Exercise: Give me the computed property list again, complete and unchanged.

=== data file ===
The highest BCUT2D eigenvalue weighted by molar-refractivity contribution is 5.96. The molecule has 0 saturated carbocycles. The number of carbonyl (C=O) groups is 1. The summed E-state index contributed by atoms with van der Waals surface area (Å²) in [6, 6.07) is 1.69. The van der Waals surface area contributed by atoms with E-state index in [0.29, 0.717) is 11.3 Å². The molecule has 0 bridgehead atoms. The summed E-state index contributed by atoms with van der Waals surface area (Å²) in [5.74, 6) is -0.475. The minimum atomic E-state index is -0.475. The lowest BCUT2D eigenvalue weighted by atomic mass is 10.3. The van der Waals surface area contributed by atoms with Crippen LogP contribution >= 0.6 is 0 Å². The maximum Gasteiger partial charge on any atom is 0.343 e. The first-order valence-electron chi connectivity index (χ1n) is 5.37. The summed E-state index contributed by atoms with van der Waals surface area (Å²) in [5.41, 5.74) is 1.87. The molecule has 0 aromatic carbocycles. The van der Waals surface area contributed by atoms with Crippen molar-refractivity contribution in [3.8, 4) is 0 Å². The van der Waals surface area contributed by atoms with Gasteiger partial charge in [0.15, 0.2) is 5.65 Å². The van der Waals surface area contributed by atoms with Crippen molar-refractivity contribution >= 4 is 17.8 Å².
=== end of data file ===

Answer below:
The highest BCUT2D eigenvalue weighted by molar-refractivity contribution is 5.96. The molecule has 0 saturated carbocycles. The number of carbonyl (C=O) groups is 1. The summed E-state index contributed by atoms with van der Waals surface area (Å²) in [6, 6.07) is 1.69. The van der Waals surface area contributed by atoms with E-state index in [0.29, 0.717) is 11.3 Å². The molecule has 0 bridgehead atoms. The summed E-state index contributed by atoms with van der Waals surface area (Å²) in [5.74, 6) is -0.475. The minimum atomic E-state index is -0.475. The lowest BCUT2D eigenvalue weighted by atomic mass is 10.3. The van der Waals surface area contributed by atoms with Crippen LogP contribution >= 0.6 is 0 Å². The maximum Gasteiger partial charge on any atom is 0.343 e. The first-order valence-electron chi connectivity index (χ1n) is 5.37. The summed E-state index contributed by atoms with van der Waals surface area (Å²) in [5.41, 5.74) is 1.87. The molecule has 0 aromatic carbocycles. The van der Waals surface area contributed by atoms with Crippen molar-refractivity contribution in [3.8, 4) is 0 Å². The van der Waals surface area contributed by atoms with Gasteiger partial charge in [0.15, 0.2) is 5.65 Å². The van der Waals surface area contributed by atoms with Crippen molar-refractivity contribution >= 4 is 17.8 Å².